I recently bought a used copy of the Classics Illustrated Moby Dick drawn by Bill Sienkiewicz, and I was not disappointed. This is the same Bill Sienkiewicz of Elektra and Daredevil fame, the same Sienkiewicz I thought was the greatest comic book artist of all time when I was a teen.
Sienkiewicz brings his unique brand of surrealism and expressionism to the great American novel about dark obsession and madness. Sienkiewicz’s art captures Ahab’s madness perfectly. As Ahab’s obsession grows, Sienkiewicz uses a recurring image of a scratchy black and white demonic face that appears in its own box. This, of course, captures the book’s theme perfectly. Sienkiewicz’s feverish depictions of the crew show how Ahab’s madness spreads to even the most reluctant sailors, and his depictions of the monsterish white whale draw the reader into the fear and mystery that have twisted Ahab’s mind.
If you’ve never read the orignial Moby Dick, Herman Melville intertwined chapters of action and theme-driven plot with scientific chapters on whales and the industry of whaling. It is a long and strange, but rewarding read. This graphic novel focuses on the action-driven plot and theme to capture the essence of the original story. All of the famous images and scenes from the original are here: the opening scenes with Ishmael and the tattooed savage, Queequeg; the appearance of Ahab on deck; the making of the coffin and Ahab’s special harpoon; the tri-works, etc.
You can find all of these samples and much more on Sienkiewicz’s site: http://www.billsienkiewiczart.com/
I guess I’m feeling nostalgic again for those innocent middle-school days. I saw some X-Men: Mutant Massacre comics on sale on Ebay and was reminded how much I loved that series. I had a subscription to X-Factor at the time, which was a spin-off featuring the five original X-Men. My cousin got the X-Men comics. Once the Mutant Massacre series started we had to borrow each others books to keep up, since it was a crossover series between the two teams. Thor, Daredevil, and some lesser known comics were also involved in a minor way.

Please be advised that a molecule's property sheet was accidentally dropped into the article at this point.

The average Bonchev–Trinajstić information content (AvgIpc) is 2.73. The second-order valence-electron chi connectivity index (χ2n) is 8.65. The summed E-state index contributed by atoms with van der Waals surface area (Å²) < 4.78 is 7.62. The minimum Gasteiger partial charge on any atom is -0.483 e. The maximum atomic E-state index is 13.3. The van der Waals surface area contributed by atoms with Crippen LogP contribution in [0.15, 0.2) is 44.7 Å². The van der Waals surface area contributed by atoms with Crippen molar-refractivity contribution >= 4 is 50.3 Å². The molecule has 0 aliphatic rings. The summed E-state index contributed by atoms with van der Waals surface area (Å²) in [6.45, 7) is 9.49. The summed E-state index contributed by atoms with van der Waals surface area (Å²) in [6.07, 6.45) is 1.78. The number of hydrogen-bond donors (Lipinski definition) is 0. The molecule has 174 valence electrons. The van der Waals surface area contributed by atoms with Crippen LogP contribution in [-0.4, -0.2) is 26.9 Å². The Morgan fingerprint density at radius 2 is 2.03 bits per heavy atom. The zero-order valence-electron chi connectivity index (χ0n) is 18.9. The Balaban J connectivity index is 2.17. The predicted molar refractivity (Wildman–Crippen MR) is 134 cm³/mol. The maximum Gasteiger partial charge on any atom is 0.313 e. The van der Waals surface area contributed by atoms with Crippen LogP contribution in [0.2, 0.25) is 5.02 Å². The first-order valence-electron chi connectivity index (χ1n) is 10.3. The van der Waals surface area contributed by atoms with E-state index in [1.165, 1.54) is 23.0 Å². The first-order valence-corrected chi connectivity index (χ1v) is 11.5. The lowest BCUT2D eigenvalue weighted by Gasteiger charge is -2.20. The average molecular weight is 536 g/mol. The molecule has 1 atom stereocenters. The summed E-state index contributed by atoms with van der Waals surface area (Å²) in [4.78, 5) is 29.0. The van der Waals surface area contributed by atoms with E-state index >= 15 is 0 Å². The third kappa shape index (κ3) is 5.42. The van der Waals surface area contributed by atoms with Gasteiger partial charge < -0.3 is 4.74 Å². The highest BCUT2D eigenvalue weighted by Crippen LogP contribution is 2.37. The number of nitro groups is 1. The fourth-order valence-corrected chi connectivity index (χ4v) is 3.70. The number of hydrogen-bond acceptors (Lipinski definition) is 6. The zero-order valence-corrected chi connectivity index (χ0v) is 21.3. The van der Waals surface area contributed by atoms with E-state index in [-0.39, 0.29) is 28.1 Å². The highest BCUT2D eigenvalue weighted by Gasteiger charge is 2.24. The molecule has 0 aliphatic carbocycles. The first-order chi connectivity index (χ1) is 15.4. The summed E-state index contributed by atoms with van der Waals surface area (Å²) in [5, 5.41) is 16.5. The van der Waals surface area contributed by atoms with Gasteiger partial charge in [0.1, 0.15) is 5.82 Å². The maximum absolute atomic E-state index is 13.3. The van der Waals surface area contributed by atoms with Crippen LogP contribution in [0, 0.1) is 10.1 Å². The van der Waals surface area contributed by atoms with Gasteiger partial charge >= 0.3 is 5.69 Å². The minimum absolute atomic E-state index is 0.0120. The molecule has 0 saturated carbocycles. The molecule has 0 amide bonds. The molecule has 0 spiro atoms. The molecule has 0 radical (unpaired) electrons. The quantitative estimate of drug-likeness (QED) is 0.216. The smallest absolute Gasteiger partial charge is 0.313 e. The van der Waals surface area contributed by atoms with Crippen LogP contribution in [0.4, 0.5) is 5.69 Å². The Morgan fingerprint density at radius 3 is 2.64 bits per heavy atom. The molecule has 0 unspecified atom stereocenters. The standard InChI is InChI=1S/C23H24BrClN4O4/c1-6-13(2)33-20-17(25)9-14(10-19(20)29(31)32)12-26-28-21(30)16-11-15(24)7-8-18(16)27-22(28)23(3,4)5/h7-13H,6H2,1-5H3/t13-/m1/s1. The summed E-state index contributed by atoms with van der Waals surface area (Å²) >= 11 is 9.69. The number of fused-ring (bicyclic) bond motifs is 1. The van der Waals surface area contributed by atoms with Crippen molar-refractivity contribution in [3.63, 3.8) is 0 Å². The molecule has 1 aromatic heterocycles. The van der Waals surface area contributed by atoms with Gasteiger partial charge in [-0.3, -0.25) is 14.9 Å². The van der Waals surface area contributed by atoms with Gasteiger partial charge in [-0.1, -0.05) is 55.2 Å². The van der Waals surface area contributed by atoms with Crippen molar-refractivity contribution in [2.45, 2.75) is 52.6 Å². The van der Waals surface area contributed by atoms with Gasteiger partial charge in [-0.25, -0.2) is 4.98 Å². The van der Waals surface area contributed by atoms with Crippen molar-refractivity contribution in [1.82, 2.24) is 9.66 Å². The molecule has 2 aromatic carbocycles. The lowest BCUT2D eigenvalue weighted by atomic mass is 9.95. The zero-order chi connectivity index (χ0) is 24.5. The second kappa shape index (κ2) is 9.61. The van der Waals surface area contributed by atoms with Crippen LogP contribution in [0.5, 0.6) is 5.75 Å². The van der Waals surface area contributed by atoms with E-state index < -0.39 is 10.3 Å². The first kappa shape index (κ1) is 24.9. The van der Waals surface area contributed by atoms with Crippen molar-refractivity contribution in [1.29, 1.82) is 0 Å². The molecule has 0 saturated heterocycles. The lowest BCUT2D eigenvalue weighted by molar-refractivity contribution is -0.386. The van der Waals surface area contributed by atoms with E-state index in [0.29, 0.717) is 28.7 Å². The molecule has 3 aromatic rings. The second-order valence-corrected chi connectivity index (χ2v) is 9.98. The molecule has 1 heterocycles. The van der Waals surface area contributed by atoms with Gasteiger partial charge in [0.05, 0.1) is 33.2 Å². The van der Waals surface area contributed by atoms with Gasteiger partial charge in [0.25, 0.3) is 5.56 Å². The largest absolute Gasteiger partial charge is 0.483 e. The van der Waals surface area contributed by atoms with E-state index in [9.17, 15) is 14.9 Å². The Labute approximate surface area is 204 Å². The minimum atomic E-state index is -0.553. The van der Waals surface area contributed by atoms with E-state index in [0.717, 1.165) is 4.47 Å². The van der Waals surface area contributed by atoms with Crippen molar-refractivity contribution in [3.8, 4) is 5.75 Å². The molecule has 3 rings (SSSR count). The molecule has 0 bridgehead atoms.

The series had a certain mystery noir to it, and it was released around the same time as Elektra: Assassin. A lot of the action takes place in the underground tunnels of New York with a band of assassins killing the mutant community that lives in the tunnels. The continuing storyline over eight issues or so, and the, what seemed at the time, more mature action and theme grabbed me. Characters were getting killed and some favorites were gravely injured. That’s serious stuff for an eighth-grader in the 1980s. Remember, there was no internet and no violent video games.
Wikipedia-Mutant Massacre, Marvel Gallery
I was eight years old when Raiders of the Lost Ark came out. My mom, my aunt, and I went to a Chinese buffett before the movie. I think I ate like seven egg rolls, which were my favorite at the time.
I remember sitting near the front in the theater and grabbing their legs when the boulder was chasing Indy. When the Nazis opened the Ark, I slid to the floor. The face melting scene was too much. Images from that film and Indiana Jones and the Temple of Doom are forever etched in my cultural consciousness. Sad, I know.
With the fourth movie coming out soon, they’ve made Topps trading cards with some classic characters. Check them out.